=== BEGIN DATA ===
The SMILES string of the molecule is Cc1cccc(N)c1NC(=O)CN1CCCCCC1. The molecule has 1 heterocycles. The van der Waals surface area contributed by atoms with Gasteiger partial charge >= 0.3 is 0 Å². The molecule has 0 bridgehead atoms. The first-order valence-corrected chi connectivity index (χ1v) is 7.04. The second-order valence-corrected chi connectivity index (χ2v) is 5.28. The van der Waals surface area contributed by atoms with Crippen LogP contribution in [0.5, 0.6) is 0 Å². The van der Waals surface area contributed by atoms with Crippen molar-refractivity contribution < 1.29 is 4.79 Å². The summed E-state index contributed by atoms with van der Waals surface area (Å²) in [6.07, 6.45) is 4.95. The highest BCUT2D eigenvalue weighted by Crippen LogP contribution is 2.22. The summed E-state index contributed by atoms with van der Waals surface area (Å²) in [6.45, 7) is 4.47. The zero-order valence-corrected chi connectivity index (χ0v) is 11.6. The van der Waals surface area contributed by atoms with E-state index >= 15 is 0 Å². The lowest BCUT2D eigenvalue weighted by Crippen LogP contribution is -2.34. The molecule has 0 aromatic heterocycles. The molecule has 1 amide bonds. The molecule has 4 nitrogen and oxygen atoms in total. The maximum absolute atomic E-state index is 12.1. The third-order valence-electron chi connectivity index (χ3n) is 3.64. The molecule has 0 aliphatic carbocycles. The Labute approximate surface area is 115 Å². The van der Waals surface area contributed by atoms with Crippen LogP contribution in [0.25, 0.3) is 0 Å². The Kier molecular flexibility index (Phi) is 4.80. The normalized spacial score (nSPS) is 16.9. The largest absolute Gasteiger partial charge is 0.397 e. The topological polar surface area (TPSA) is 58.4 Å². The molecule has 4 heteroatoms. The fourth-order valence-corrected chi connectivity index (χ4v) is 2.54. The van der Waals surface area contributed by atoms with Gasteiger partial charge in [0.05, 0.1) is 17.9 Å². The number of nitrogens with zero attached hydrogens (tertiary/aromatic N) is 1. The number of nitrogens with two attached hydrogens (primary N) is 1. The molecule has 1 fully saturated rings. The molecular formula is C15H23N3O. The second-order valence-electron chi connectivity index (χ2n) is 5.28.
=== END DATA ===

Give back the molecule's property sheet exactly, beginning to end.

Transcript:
The SMILES string of the molecule is Cc1cccc(N)c1NC(=O)CN1CCCCCC1. The molecule has 1 heterocycles. The van der Waals surface area contributed by atoms with Gasteiger partial charge >= 0.3 is 0 Å². The molecule has 0 bridgehead atoms. The first-order valence-corrected chi connectivity index (χ1v) is 7.04. The second-order valence-corrected chi connectivity index (χ2v) is 5.28. The van der Waals surface area contributed by atoms with Crippen LogP contribution in [0.5, 0.6) is 0 Å². The van der Waals surface area contributed by atoms with Crippen molar-refractivity contribution < 1.29 is 4.79 Å². The summed E-state index contributed by atoms with van der Waals surface area (Å²) in [6.07, 6.45) is 4.95. The highest BCUT2D eigenvalue weighted by Crippen LogP contribution is 2.22. The summed E-state index contributed by atoms with van der Waals surface area (Å²) in [6.45, 7) is 4.47. The zero-order valence-corrected chi connectivity index (χ0v) is 11.6. The van der Waals surface area contributed by atoms with E-state index >= 15 is 0 Å². The lowest BCUT2D eigenvalue weighted by Crippen LogP contribution is -2.34. The molecule has 0 aromatic heterocycles. The molecule has 1 amide bonds. The molecule has 4 nitrogen and oxygen atoms in total. The maximum absolute atomic E-state index is 12.1. The third-order valence-electron chi connectivity index (χ3n) is 3.64. The molecule has 0 aliphatic carbocycles. The Labute approximate surface area is 115 Å². The van der Waals surface area contributed by atoms with Crippen LogP contribution in [0.25, 0.3) is 0 Å². The Kier molecular flexibility index (Phi) is 4.80. The normalized spacial score (nSPS) is 16.9. The largest absolute Gasteiger partial charge is 0.397 e. The topological polar surface area (TPSA) is 58.4 Å². The molecule has 4 heteroatoms. The fourth-order valence-corrected chi connectivity index (χ4v) is 2.54. The van der Waals surface area contributed by atoms with Gasteiger partial charge in [0.05, 0.1) is 17.9 Å². The number of nitrogens with zero attached hydrogens (tertiary/aromatic N) is 1. The number of nitrogens with two attached hydrogens (primary N) is 1. The molecule has 1 fully saturated rings. The molecular formula is C15H23N3O. The second-order valence-electron chi connectivity index (χ2n) is 5.28.